Navigating the waters of homeownership can be tricky, especially if it’s your first home. It can be especially draining if you dread your home payments each month. Having the majority of your income spent towards house payments can leave little room for the other essentials (and fun), which can leave you feeling stressed and stretched too thin.
Instead of constantly jumping through hoops each month, you should consider finding and utilizing ways to save money on your monthly home payments. Let’s get started:
Getting a Lower Payment
A great place to start saving money is by finding ways to lower the amount of your monthly payments. If you’ve taken a pay cut at work, acquired more debt, or had to reduce your working hours due to an injury, it’s understandable that your home payments are too high to maintain any sort of financial stability. Refinancing your home is an option that can seem intimidating at first but can be a valuable alternative to consider in order to lower your payments or shorten your mortgage term.
There are several ways you can lower your payments by refinancing; experts at Quicken Loans provide a few options worth considering:
- Refinance with a lower rate: “If rates now are lower than they were when you bought your home, it's worth talking to your lender to see what your interest rate could be. Getting a lower rate means lowering the interest portion of your monthly payment — and big interest savings in the long run.”
- Refinance to get rid of mortgage insurance: “Mortgage insurance is usually only required when you put down less than 20 percent. You could save hundreds of dollars a month by refinancing to stop paying monthly mortgage insurance.”
- Lower payments by changing your mortgage term: “Lengthening your term stretches out your payments over more years, which makes each payment smaller.”
Speaking with your lender is going to be one of the easiest ways to understand all of your options and in turn land on the best one for your situation. While the idea of lowering your payments can fill you with a sense of dread — refinancing can extend the period of payback on your loans — it’s important to keep in mind that lowering your payments (for the time being) is better than being unable to pay your monthly bills at all, which is bad news for your credit score and your stress levels. Adjusting your house payments to give yourself more control and stability is certainly worth speaking with your lender about.
Coins Under the Couch Cushions
Refinancing might not be an option for you and your home right now, but that doesn’t mean all is lost. As experts at Fiscal Tiger suggest, “sometimes, short of selling your home, there is nothing you can do to get help with your mortgage. When that happens, look to lower or eliminate other bills or debts that are draining your resources … maybe you can’t refinance your home, but you could refinance your car or student loans. If you have smaller debts, like for a cell phone or credit cards, dip into your savings to fully pay it off now rather than dragging it out.” Working to adjust all the various “small” costs can add up — in a good way.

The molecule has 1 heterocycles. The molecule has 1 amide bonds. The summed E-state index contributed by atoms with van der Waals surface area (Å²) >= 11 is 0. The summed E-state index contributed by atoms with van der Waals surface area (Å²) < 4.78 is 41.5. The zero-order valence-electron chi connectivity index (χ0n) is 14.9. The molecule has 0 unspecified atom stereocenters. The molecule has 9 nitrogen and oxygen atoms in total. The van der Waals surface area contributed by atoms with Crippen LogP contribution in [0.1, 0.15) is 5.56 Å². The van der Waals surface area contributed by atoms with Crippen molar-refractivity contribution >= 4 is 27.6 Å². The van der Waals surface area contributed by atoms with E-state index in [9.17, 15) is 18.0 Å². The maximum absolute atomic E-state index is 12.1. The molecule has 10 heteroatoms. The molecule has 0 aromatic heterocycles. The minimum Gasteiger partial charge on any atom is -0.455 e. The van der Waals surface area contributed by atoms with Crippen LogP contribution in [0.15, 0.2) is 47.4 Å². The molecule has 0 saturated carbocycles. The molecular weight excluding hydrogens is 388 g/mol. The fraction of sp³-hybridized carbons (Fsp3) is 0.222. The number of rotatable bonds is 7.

It may not be the easiest or quickest route, but shaving off money where you can on other monthly bills will afford you more wiggle room throughout the year. FAFSA, for example, has a fairly simple process to adjust monthly student loan payments based on your income and other expenses, reducing how much you pay each month. It’d also be worth calling your credit card lender to see what payment plans they offer. You might end up paying more in the long run, but hopefully by then you’ll find yourself in a better place financially.
If you feel you've exhausted every option to no avail, there may be another option you haven't considered: mortgage grants and programs. These programs are set up to either help new homeowners with their down payments or provide general housing aid. Grants, which don’t have to be paid back, vary state to state so checking your local housing grants options might surprise you. It never hurts to look.
Sometimes, life can throw us a curveball. It can be tiring and frustrating trying to scrape together enough change for your house payment each month. While it might take some time and serious investigative work, talking with your lender, doing your research, and creating a new payment plan can lessen the strain on your finances and your mental health. It might seem impossible, but there are options out there for you and your home. Good luck!